Administrator’s Report On AAD Transport’s Demise

AAD Transport entered administration after HMRC presented a winding up petition for an unpaid VAT bill of £2.2m, a report to creditors has revealed.

Writing for Transport News, Chris Tindall reported that the Kirriemuir-based haulage firm has now closed down with the loss of 65 jobs after attempts to sell the business, which Begbies Traynor described as ‘profitable’, failed.

In its report, the administrator said the haulier had consistently outperformed the wider market since its incorporation in 2011, offering transport services to 345 customers across the UK as well as in France and Spain.

However, Begbies Traynor said Brexit caused the company to lose cross-border trade and operating costs rose with the price of fuel:

“Furthermore, the lack of HGV drivers was a significant challenge for the sector in 2021 and 2022, with long-term driver availability impacting the company’s ability to maintain customer contracts,” the report said.

“Each of these factors have reduced profit margins and led to cashflow struggles for the company.

“The board of directors became aware of the rising liability due to HM Revenue & Customs and coupled with the balances due to suppliers and finance companies, they realised in early 2024 that the company’s cashflow could no longer sustain the monthly repayments,” it added.

Begbies Traynor said that when it was appointed, it became apparent the company could be sold as it was a profitable business with experienced employees and longstanding contracts.

In the year to March 2023, accounts showed it had turned over £8.1m and gross profit was £407,000.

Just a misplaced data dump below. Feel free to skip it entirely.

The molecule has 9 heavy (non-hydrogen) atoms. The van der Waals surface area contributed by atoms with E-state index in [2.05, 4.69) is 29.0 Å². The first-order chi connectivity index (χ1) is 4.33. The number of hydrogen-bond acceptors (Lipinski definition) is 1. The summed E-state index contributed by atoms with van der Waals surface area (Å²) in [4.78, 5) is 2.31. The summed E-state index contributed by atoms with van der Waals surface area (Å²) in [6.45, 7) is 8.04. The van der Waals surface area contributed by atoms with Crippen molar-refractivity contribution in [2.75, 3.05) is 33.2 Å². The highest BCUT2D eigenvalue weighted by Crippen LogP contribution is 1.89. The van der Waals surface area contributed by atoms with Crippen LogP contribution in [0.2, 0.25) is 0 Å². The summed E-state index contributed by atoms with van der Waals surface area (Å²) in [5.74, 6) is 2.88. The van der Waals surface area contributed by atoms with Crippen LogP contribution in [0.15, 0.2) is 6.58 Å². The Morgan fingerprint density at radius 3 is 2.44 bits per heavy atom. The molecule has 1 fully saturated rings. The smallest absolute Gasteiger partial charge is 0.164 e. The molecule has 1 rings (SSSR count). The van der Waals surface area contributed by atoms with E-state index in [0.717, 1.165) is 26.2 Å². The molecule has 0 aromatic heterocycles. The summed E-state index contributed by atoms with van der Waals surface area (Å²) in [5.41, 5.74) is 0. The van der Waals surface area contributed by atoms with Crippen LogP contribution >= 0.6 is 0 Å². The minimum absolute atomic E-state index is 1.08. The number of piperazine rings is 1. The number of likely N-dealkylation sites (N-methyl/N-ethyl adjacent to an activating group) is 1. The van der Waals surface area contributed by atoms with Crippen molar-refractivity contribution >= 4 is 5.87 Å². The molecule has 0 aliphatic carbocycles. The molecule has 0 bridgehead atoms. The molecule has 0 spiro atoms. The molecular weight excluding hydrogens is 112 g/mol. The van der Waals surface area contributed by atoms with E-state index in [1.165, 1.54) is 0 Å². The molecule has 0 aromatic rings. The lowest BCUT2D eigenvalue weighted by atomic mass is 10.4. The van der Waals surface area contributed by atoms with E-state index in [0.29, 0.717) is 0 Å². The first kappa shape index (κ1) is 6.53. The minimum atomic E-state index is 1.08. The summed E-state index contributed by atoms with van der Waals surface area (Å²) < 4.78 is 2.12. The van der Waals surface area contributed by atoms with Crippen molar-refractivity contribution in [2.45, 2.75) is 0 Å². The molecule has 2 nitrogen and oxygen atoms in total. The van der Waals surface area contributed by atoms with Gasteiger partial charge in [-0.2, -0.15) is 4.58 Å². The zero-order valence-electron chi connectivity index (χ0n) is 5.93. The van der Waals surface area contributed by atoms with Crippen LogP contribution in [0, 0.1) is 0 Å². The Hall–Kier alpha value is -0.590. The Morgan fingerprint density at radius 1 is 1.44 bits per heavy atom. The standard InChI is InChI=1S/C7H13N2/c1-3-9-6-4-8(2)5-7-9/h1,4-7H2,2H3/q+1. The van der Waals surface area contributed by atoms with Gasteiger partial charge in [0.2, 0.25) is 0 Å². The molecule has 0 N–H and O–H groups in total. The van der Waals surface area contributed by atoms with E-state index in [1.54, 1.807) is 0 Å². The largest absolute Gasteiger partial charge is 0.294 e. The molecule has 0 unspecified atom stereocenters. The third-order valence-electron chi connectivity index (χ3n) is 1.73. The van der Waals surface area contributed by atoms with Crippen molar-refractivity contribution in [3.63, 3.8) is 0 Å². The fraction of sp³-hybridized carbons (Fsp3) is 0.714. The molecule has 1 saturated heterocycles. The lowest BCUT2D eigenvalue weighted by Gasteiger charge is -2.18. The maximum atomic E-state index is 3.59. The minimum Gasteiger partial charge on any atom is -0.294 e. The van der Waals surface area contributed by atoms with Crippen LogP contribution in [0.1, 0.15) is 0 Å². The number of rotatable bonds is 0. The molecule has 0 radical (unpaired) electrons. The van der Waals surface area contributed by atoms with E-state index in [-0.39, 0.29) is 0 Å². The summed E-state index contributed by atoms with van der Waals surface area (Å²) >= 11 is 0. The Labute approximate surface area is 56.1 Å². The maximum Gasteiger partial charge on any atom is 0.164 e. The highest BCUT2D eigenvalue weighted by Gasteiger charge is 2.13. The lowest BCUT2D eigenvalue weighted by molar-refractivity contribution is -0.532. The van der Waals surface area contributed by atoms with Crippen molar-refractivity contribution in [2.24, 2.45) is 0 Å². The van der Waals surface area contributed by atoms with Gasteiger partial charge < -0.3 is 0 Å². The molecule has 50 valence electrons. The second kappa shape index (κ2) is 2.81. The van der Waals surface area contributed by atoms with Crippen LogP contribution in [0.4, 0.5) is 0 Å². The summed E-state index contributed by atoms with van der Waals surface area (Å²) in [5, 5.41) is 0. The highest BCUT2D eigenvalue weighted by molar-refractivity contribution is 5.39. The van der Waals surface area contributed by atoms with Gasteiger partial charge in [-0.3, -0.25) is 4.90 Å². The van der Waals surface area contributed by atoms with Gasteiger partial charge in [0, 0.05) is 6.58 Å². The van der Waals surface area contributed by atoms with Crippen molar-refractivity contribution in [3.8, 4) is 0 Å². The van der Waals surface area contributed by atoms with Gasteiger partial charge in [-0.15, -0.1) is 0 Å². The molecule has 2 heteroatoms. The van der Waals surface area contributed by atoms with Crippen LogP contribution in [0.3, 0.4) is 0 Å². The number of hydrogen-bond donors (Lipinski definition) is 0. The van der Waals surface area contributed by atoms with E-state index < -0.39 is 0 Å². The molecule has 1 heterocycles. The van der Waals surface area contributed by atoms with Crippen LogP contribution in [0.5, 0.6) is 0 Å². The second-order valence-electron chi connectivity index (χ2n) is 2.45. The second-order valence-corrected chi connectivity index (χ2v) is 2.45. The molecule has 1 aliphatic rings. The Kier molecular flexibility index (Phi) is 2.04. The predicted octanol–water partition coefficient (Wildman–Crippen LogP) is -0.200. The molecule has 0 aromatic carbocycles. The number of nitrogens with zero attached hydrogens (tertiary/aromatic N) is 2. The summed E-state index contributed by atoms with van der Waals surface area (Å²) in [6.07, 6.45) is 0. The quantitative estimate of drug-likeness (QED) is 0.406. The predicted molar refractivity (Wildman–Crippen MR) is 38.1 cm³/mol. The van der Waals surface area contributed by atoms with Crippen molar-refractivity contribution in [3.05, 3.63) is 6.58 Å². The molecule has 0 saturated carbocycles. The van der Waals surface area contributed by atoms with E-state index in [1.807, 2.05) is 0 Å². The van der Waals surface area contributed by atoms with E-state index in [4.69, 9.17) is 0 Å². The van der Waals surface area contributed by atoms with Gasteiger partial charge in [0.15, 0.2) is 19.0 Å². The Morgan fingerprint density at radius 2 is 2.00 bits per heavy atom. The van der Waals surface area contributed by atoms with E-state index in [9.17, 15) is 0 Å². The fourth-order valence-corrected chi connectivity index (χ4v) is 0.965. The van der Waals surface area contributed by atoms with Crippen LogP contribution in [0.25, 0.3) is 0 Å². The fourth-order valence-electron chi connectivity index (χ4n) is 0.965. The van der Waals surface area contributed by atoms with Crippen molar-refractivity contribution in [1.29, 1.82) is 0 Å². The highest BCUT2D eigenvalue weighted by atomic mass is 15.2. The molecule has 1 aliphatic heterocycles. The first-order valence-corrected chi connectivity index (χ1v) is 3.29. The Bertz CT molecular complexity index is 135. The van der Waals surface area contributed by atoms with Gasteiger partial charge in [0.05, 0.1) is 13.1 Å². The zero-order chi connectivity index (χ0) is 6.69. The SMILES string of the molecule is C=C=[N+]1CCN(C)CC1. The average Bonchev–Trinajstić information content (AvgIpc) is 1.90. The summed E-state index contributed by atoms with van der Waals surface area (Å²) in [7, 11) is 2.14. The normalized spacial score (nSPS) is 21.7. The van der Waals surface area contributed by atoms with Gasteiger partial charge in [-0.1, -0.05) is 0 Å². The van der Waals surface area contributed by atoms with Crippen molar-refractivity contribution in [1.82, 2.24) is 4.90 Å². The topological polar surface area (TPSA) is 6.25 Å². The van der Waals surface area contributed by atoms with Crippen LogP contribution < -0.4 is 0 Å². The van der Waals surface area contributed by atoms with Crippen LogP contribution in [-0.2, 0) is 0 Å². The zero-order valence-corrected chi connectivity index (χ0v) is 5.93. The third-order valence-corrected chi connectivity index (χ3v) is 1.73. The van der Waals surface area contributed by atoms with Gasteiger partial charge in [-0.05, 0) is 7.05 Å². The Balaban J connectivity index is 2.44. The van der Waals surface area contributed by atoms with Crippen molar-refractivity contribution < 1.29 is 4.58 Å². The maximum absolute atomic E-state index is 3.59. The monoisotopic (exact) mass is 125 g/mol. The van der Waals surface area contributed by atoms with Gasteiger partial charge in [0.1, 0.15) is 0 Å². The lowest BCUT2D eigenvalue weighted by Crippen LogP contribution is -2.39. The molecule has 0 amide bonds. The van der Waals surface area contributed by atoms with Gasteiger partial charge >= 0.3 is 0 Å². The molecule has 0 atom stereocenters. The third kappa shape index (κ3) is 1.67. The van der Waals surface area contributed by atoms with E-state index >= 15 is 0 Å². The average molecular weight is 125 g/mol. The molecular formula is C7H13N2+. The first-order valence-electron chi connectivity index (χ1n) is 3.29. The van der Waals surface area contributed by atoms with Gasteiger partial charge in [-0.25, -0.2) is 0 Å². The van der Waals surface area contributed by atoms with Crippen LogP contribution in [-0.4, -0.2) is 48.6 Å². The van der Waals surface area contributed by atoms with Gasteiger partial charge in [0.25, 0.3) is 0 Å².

However, it made net loss after tax of £416,000.

Under the guidance of the administrator, from 6 February to 26 February 2024 management accounts showed turnover was £542,000 and it had made a net profit of £174,000.

But despite undertaking what it described as ‘an extensive marketing campaign’ it could not find a buyer.

More than 10 interested parties were sent further information relating to a potential sale and two offers were received to buy AAD, but Begbies Traynor said: “Given the tight timescales involved in selling the business and assets and ensuring the smooth continuity of service to both customers and to the employees (despite financial terms being agreed for the sale of the business by our agents GMG, as a going concern, to the preferred bidder) the preferred bidder would not commit to the completion of a sales contract, therefore it was not possible to conclude a sale of the business.”

The haulier closed down at the end of February.

The administrator added that estimated unsecured creditor liabilities were around £396,000 but this was likely to change once claims were received.

“Based on realisations to date and estimated future realisations there will be insufficient funds available to enable a dividend to be paid to the unsecured creditors,” it added.

The post Administrator’s Report On AAD Transport’s Demise appeared first on Transport News.

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